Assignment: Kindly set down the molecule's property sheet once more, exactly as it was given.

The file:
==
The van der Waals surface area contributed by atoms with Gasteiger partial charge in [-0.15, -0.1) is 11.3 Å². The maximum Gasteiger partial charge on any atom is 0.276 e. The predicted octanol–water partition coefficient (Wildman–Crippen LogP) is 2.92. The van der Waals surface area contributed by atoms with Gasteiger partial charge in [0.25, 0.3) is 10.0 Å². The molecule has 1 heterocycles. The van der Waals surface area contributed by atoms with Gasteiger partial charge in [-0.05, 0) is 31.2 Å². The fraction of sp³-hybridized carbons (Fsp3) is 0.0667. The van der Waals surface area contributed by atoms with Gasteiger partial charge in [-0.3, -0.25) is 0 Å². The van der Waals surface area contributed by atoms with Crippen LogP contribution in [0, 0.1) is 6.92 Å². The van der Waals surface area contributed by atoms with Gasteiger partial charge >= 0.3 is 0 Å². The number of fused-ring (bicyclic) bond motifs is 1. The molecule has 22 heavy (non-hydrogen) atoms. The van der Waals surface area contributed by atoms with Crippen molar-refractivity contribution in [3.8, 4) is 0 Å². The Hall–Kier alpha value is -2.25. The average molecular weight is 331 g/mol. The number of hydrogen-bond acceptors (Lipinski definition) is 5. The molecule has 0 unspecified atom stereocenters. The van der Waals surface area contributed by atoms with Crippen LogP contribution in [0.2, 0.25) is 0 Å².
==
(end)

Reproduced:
The van der Waals surface area contributed by atoms with Gasteiger partial charge in [-0.15, -0.1) is 11.3 Å². The maximum Gasteiger partial charge on any atom is 0.276 e. The predicted octanol–water partition coefficient (Wildman–Crippen LogP) is 2.92. The van der Waals surface area contributed by atoms with Gasteiger partial charge in [0.25, 0.3) is 10.0 Å². The molecule has 1 heterocycles. The van der Waals surface area contributed by atoms with Gasteiger partial charge in [-0.05, 0) is 31.2 Å². The fraction of sp³-hybridized carbons (Fsp3) is 0.0667. The van der Waals surface area contributed by atoms with Gasteiger partial charge in [-0.3, -0.25) is 0 Å². The van der Waals surface area contributed by atoms with Crippen LogP contribution in [0, 0.1) is 6.92 Å². The van der Waals surface area contributed by atoms with Gasteiger partial charge >= 0.3 is 0 Å². The number of fused-ring (bicyclic) bond motifs is 1. The molecule has 22 heavy (non-hydrogen) atoms. The van der Waals surface area contributed by atoms with Crippen molar-refractivity contribution in [3.8, 4) is 0 Å². The Hall–Kier alpha value is -2.25. The average molecular weight is 331 g/mol. The number of hydrogen-bond acceptors (Lipinski definition) is 5. The molecule has 0 unspecified atom stereocenters. The van der Waals surface area contributed by atoms with Crippen LogP contribution in [0.2, 0.25) is 0 Å².